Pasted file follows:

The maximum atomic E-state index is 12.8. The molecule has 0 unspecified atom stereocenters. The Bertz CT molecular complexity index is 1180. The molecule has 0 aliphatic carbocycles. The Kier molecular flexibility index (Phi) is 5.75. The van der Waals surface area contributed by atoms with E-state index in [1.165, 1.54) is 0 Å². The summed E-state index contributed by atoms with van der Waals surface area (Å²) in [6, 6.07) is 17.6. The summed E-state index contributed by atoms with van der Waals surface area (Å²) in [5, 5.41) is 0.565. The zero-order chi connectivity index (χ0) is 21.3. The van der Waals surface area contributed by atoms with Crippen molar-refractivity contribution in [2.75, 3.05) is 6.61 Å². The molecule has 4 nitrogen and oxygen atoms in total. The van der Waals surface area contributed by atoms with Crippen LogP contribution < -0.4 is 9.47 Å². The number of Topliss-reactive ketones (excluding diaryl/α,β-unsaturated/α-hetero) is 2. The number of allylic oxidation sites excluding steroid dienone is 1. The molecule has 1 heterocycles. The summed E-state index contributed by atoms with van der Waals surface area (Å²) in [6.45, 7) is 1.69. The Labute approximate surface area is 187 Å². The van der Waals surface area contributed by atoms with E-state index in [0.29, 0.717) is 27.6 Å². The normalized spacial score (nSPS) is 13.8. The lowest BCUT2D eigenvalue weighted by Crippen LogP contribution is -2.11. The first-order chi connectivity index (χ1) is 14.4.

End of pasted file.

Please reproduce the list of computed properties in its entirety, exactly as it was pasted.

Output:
The maximum atomic E-state index is 12.8. The molecule has 0 unspecified atom stereocenters. The Bertz CT molecular complexity index is 1180. The molecule has 0 aliphatic carbocycles. The Kier molecular flexibility index (Phi) is 5.75. The van der Waals surface area contributed by atoms with E-state index in [1.165, 1.54) is 0 Å². The summed E-state index contributed by atoms with van der Waals surface area (Å²) in [6, 6.07) is 17.6. The summed E-state index contributed by atoms with van der Waals surface area (Å²) in [5, 5.41) is 0.565. The zero-order chi connectivity index (χ0) is 21.3. The van der Waals surface area contributed by atoms with Crippen molar-refractivity contribution in [2.75, 3.05) is 6.61 Å². The molecule has 4 nitrogen and oxygen atoms in total. The van der Waals surface area contributed by atoms with Crippen LogP contribution < -0.4 is 9.47 Å². The number of Topliss-reactive ketones (excluding diaryl/α,β-unsaturated/α-hetero) is 2. The number of allylic oxidation sites excluding steroid dienone is 1. The molecule has 1 heterocycles. The summed E-state index contributed by atoms with van der Waals surface area (Å²) in [6.45, 7) is 1.69. The Labute approximate surface area is 187 Å². The van der Waals surface area contributed by atoms with E-state index in [0.29, 0.717) is 27.6 Å². The normalized spacial score (nSPS) is 13.8. The lowest BCUT2D eigenvalue weighted by Crippen LogP contribution is -2.11. The first-order chi connectivity index (χ1) is 14.4.